At the start of the Costa Rica-Greece game, the ITV commentator told us that “our referee is Australian tonight”, which made me wonder what he was on other nights. Does he make out to be Scottish or Russian, depending on whether free Scotch or vodka is being served? Or dress up as Portuguese when they’re playing fado?

What he should have said was, hmm, it did take me some time to work out, “Tonight our referee is Australian.” No, that would still have had pedants picking holes. “Tonight’s referee is Australian.” That would have sorted it.

Oh, there’s lots of good fun still to be had in the World Cup, even without super, fab Ingerland.

Hunter Davies is a journalist, broadcaster and profilic author perhaps best known for writing about the Beatles. He is an ardent Tottenham fan and writes a regular column on football for the New Statesman.

This article first appeared in the 02 July 2014 issue of the New Statesman, After God Again

Photo: Getty Images
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What do Labour's lost voters make of the Labour leadership candidates?

What does Newsnight's focus group make of the Labour leadership candidates?

Tonight on Newsnight, an IpsosMori focus group of former Labour voters talks about the four Labour leadership candidates. What did they make of the four candidates?

On Andy Burnham:

“He’s the old guard, with Yvette Cooper”

“It’s the same message they were trying to portray right up to the election”​

“I thought that he acknowledged the fact that they didn’t say sorry during the time of the election, and how can you expect people to vote for you when you’re not actually acknowledging that you were part of the problem”​

“Strongish leader, and at least he’s acknowledging and saying let’s move on from here as opposed to wishy washy”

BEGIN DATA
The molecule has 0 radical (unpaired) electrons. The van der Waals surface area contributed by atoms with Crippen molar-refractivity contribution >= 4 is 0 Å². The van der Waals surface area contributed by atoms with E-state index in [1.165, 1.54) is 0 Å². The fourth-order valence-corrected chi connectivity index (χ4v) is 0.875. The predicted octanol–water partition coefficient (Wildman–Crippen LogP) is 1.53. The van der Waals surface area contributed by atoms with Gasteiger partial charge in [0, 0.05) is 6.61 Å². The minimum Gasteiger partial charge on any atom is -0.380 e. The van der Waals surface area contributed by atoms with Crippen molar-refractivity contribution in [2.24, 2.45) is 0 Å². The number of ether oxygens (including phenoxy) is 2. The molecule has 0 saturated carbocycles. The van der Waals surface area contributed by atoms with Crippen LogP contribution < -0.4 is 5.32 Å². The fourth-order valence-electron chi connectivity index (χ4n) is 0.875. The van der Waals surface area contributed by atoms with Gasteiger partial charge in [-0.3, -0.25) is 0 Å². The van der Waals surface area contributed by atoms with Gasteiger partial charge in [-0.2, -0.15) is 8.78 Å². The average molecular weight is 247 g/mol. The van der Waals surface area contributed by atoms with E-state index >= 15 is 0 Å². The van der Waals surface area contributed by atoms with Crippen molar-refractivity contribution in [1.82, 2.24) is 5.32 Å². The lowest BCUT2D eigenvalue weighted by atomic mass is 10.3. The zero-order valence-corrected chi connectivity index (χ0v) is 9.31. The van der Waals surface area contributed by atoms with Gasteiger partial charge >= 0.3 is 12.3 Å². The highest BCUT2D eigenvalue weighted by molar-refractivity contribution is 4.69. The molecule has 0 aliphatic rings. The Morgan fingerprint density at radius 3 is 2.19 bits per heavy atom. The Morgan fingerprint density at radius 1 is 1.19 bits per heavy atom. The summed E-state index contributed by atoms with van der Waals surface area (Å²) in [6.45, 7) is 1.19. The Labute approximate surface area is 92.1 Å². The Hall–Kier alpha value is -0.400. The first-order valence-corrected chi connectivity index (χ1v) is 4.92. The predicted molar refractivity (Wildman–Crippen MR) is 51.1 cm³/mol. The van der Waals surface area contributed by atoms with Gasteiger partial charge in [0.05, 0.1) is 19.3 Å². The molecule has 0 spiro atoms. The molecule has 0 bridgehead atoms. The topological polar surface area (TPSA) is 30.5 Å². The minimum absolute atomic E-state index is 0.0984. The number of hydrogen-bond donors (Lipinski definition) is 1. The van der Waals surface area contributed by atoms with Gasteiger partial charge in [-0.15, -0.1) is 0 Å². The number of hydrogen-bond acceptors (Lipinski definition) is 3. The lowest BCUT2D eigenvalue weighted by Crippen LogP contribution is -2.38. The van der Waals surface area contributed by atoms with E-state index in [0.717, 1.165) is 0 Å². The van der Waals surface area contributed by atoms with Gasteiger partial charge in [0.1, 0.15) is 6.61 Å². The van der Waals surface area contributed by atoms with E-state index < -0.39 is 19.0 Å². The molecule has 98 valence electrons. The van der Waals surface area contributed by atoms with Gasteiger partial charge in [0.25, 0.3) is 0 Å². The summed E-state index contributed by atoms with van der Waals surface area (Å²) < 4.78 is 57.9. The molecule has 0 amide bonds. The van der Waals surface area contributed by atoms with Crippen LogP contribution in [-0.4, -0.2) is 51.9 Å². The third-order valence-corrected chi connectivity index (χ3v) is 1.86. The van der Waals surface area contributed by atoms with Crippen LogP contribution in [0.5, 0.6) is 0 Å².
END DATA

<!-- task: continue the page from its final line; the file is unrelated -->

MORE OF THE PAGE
“I was surprised how long he’d been in politics if he was talking about Tony Blair years – he doesn’t look old enough”

On Jeremy Corbyn:

"“He’s the older guy with the grey hair who’s got all the policies straight out of the sixties and is a bit of a hippy as well is what he comes across as” 

“I agree with most of what he said, I must admit, but I don’t think as a country we can afford his principles”

“He was just going to be the opposite of Conservatives, but there might be policies on the Conservative side that, y’know, might be good policies”

“I’ve heard in the paper he’s the favourite to win the Labour leadership. Well, if that was him, then I won’t be voting for Labour, put it that way”

“I think he’s a very good politician but he’s unelectable as a Prime Minister”

On Yvette Cooper

“She sounds quite positive doesn’t she – for families and their everyday issues”

“Bedroom tax, working tax credits, mainly mum things as well”

“We had Margaret Thatcher obviously years ago, and then I’ve always thought about it being a man, I wanted a man, thinking they were stronger…  she was very strong and decisive as well”

“She was very clear – more so than the other guy [Burnham]”

“I think she’s trying to play down her economics background to sort of distance herself from her husband… I think she’s dumbing herself down”

On Liz Kendall

“None of it came from the heart”

“She just sounds like someone’s told her to say something, it’s not coming from the heart, she needs passion”

“Rather than saying what she’s going to do, she’s attacking”

“She reminded me of a headteacher when she was standing there, and she was quite boring. She just didn’t seem to have any sort of personality, and you can’t imagine her being a leader of a party”

“With Liz Kendall and Andy Burnham there’s a lot of rhetoric but there doesn’t seem to be a lot of direction behind what they’re saying. There seems to be a lot of words but no action.”

And, finally, a piece of advice for all four candidates, should they win the leadership election:

“Get down on your hands and knees and start praying”

Stephen Bush is editor of the Staggers, the New Statesman’s political blog.